In response to the first office action, the applicant’s patent prosecutor will draft an amendment and response to the US Patent Office. The patent prosecutor will request for reconsideration and will address any perceived errors in the examiner’s office action. Most often, the response will include a revision to the claims issued in the office action and clarify the invention and subdue the prior art citied in the first office action. The amendment will also debate how the claims are patentable in light of the prior art references or any other protests made.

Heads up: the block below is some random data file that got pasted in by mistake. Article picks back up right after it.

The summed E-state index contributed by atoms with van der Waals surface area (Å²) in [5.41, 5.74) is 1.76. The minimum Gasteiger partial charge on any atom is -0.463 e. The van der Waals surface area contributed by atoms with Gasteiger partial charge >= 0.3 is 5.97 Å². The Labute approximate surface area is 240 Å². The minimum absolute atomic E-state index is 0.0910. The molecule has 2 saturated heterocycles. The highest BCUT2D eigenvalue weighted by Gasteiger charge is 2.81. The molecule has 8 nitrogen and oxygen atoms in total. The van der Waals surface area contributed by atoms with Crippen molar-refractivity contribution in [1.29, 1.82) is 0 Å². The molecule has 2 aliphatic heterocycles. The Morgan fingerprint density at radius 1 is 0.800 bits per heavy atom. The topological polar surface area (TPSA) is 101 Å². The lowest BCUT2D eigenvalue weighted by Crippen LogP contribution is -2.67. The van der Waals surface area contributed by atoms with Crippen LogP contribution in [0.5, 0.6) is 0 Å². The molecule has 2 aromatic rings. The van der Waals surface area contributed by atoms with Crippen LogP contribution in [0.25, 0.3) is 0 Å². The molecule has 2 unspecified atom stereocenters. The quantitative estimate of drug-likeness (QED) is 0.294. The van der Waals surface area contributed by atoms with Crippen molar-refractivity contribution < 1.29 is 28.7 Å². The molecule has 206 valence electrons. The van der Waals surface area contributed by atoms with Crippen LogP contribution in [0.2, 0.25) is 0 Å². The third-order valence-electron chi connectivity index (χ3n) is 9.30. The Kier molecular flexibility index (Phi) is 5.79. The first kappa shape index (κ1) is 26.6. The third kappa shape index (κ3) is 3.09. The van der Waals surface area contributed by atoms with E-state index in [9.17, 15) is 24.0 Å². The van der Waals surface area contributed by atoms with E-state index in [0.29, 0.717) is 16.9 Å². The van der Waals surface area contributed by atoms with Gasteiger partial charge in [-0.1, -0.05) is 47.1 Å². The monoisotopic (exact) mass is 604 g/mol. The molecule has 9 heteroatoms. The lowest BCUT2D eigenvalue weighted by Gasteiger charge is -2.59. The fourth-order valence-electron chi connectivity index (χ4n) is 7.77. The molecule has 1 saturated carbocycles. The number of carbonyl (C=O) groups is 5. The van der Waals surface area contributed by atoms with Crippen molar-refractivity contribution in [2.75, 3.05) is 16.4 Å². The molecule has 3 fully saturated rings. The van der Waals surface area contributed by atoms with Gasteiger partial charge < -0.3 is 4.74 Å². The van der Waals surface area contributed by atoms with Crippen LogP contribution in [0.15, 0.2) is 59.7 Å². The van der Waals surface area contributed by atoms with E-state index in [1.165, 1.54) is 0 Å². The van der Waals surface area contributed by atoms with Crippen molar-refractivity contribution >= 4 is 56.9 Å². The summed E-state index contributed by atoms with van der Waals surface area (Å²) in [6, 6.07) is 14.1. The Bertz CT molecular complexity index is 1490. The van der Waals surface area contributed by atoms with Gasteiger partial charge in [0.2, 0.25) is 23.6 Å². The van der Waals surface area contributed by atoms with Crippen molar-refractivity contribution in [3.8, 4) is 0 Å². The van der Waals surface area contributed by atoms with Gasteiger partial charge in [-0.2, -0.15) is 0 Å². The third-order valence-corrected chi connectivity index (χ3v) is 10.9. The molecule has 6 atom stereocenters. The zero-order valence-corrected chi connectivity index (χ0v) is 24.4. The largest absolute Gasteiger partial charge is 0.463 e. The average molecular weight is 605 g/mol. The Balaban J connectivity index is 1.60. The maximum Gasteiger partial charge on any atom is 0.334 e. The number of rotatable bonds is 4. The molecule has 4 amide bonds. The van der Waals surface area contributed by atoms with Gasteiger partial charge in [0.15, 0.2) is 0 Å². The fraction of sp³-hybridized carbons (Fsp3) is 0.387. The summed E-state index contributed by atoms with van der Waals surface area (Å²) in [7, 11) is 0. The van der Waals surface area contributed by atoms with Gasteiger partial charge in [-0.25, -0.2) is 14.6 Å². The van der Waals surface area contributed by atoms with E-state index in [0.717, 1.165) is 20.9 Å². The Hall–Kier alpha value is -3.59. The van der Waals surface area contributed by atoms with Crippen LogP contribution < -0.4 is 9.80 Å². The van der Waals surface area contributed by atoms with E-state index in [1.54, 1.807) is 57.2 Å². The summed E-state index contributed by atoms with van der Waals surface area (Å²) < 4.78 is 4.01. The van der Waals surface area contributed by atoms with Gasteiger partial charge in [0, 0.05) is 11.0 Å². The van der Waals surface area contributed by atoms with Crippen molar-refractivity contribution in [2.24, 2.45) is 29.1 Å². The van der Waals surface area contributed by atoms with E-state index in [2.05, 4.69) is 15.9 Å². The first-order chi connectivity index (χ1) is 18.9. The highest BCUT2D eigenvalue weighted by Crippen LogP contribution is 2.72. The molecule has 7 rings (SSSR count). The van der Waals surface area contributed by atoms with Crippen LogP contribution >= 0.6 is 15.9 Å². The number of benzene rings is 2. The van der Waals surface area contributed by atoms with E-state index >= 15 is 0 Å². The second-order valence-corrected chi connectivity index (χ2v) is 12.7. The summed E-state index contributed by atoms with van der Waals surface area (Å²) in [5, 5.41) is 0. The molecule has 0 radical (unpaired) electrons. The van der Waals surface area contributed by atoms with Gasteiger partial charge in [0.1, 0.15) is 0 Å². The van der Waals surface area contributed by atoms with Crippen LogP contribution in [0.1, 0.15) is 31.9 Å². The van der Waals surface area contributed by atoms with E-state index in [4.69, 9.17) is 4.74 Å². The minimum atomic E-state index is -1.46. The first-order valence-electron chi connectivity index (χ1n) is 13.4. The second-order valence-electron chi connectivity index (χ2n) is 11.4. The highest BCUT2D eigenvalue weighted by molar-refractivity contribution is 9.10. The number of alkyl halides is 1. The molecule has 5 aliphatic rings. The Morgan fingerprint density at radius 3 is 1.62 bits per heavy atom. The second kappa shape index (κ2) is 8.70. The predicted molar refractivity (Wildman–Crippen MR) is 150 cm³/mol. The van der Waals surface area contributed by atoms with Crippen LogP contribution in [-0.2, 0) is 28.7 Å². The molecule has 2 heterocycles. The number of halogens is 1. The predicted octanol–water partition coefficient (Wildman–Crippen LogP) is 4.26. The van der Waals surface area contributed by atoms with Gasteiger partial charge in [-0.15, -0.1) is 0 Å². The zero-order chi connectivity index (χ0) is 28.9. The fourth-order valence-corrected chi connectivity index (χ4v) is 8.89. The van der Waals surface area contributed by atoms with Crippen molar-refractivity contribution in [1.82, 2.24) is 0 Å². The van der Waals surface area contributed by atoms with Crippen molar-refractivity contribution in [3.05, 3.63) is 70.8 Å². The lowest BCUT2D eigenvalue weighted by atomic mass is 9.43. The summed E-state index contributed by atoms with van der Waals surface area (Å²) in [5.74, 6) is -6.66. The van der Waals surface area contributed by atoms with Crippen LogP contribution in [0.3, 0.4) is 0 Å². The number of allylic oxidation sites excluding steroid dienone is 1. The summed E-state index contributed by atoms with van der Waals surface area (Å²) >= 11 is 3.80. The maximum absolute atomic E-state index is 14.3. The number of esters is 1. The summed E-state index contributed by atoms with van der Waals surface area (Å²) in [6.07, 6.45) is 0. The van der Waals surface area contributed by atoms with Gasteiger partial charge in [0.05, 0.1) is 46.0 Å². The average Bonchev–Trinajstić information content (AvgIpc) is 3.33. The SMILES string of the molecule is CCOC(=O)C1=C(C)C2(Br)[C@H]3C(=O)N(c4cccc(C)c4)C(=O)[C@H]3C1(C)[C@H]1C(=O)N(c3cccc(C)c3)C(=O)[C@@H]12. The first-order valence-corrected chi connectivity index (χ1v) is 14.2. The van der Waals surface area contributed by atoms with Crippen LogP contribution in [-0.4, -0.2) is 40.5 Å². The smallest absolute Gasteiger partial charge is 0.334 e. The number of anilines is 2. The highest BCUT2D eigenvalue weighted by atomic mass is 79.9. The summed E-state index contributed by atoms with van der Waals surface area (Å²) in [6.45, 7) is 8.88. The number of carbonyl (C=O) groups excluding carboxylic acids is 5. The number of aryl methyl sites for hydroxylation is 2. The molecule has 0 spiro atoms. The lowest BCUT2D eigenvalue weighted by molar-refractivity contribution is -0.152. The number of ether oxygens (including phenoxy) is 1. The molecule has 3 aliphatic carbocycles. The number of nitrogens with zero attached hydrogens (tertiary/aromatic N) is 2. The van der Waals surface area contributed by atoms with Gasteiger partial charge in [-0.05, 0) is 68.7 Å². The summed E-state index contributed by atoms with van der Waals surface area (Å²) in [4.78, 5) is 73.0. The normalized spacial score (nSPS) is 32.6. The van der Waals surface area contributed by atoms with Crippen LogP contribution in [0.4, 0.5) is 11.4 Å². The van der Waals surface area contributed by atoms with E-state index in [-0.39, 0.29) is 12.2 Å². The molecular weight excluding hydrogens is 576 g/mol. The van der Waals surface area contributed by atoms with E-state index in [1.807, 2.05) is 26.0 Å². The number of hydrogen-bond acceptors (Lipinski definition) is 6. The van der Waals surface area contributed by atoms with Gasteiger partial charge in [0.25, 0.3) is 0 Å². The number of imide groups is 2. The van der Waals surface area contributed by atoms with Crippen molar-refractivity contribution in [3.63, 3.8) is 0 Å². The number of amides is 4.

In the amendment the patent prosecutor must use caution not to add “new matter” to the applications. An amendment to rectify an obvious error does not constitute as a “new matter” to the applications. Under Patent Law, all amendments to drawings or any specifications must be in accordance with part of the application as originally filed. If said actions depart from or add to the original disclosures it will be rejected as a new matter. In most cases the “new matter” that an applicant would like to add is further explanation of materials and components that they utilize. These references will be prohibited in order to prevent new inventions from sharing the accomplishments on to old patent applications.